Venture Investors Get Moving With Fitness Tech

Editor’s Note: Christine Magee is an analyst for CrunchBase.

Fitness tech startups are off to the races in the second half of 2014, as venture investors seek to revolutionize the way we work out.

Seed fundings for fitness tech startups have been rising at a consistent pace, and later stage rounds recorded in the past year have boosted the aggregate amount raised to over $200 million – half of which was committed last quarter alone.

Fitbit, Basis Science, and Misfit Wearables – all wearable activity trackers – lead the way for total venture dollars raised in the past four years. Despite the dominance of these major players in the wearable fitness tracking space, the market is quickly expanding.

According to a recent PWC study, 1 in 5 Americans own at least one wearable device, and 1 in 10 use it daily. This is on par with tablet use in 2012, which has jumped to over 40% in the past two years. Jawbone just launched its latest and cheapest activity tracker, the UP Move, last week to tackle the entry-level wearable market.

And consumer use of wearable fitness tech is just the tip of the iceberg.

One Million Metrics, a participant in the current R/GA Connected Devices class, is among a handful of startups offering wearable tech for the workplace. Currently closing a deal with a large package delivery company, 1MM provides wearable devices to track the movement and posture of material handling workers.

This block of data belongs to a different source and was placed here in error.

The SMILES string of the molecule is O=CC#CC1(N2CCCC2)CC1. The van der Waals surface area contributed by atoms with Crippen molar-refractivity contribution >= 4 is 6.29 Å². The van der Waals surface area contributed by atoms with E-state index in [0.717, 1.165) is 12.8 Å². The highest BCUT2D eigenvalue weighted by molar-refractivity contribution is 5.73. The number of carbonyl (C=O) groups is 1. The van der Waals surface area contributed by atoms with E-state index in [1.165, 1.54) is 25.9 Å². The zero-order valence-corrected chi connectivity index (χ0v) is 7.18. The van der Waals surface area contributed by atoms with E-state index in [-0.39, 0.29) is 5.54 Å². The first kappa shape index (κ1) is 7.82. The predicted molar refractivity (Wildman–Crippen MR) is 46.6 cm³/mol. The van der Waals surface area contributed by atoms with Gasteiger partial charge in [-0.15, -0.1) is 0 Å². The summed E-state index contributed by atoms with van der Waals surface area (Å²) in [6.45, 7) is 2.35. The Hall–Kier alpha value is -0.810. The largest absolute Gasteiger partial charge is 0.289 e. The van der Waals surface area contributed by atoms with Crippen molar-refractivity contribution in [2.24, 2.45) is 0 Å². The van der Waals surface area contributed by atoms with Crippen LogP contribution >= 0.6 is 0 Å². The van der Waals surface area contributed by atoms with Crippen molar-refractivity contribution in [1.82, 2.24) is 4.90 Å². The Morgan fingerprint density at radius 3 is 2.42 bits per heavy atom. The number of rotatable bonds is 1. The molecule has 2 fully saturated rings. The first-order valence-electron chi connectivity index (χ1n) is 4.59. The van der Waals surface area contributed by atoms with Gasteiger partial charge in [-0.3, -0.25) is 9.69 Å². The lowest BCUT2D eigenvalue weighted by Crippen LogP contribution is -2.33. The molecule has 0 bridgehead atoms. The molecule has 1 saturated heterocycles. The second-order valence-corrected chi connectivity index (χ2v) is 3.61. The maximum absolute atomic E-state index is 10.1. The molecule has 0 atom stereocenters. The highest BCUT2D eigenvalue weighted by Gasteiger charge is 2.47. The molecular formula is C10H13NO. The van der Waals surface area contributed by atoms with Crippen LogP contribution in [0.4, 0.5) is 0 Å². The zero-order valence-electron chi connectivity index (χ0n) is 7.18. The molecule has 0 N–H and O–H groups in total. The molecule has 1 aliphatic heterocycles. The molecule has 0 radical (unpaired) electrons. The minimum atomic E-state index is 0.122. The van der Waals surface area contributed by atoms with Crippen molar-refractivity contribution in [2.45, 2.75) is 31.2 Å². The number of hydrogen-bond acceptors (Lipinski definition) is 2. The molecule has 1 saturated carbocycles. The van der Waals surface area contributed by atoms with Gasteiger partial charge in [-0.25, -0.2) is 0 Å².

Wearable fitness tech in the workplace provides employers with the ability to reduce the risk of injury, accurately track performance, and gamify athletic activities, such as lifting boxes, to incentivize workers.

The majority of recent venture funding for non-wearable fitness tech has gone toward consumer fitness tracking platforms like MyFitnessPal or Strava. But gym tech giant Netpulse, which has remained relatively undercover despite raising nearly $40 million in venture funding, joined the race last quarter as it raised another $19 million to tackle a less sexy side of consumer fitness.

Netpulse provides the software that powers cardio machines and is currently working with 8 out of 9 major gym equipment manufacturers. Aside from incorporating all entertainment, workout stats, and communication with other fitness trackers into a single screen, Netpulse provides the CRM system through which gyms can communicate with their members.

“Netpulse has won the war and is now fighting all the battles in relation to fitness tech inside of gyms – which is half of all minutes spent on workouts,” says Jed Katz of Netpulse investor Javelin Venture Partners. “I’m very confident that you’re about to see a digital transformation of the $76B commercial fitness industry.”

Netpulse may have a monopoly on gym workout equipment, but startups like gym membership program ClassPass, neighborhood fitness community fitmob, and incentive-based gym workout tracker Pact Fitness have cropped up with new methods of incentivizing users to work out.

“I think you need more than just tracking your steps every day – at the end of the day that data gets boring,” says Katz, who has also personally invested in New York-based indoor cycling startup Peloton Interactive, “you need more interactivity.”

“Wearables funding is seeing 50% year over year growth, but there seems to be a general shift in being more than just a fitness wearable or health tracking app,” says Halle Tecco, founder and CEO of digital health seed fund Rock Health. Tecco launched Rock Health, now one of the most active early-stage players in the fitness tech space, after working in Apple’s healthcare and medical app segment and realizing how unsophisticated these apps were compared to those in the gaming segment.

Tecco says she’s still looking for niches that haven’t been covered yet, referring to startups like PumpUp, a social network for active living geared toward women, and Kitman Labs, a sports science company building injury prevention technology for athletes.

Image via Flickr user tableatny.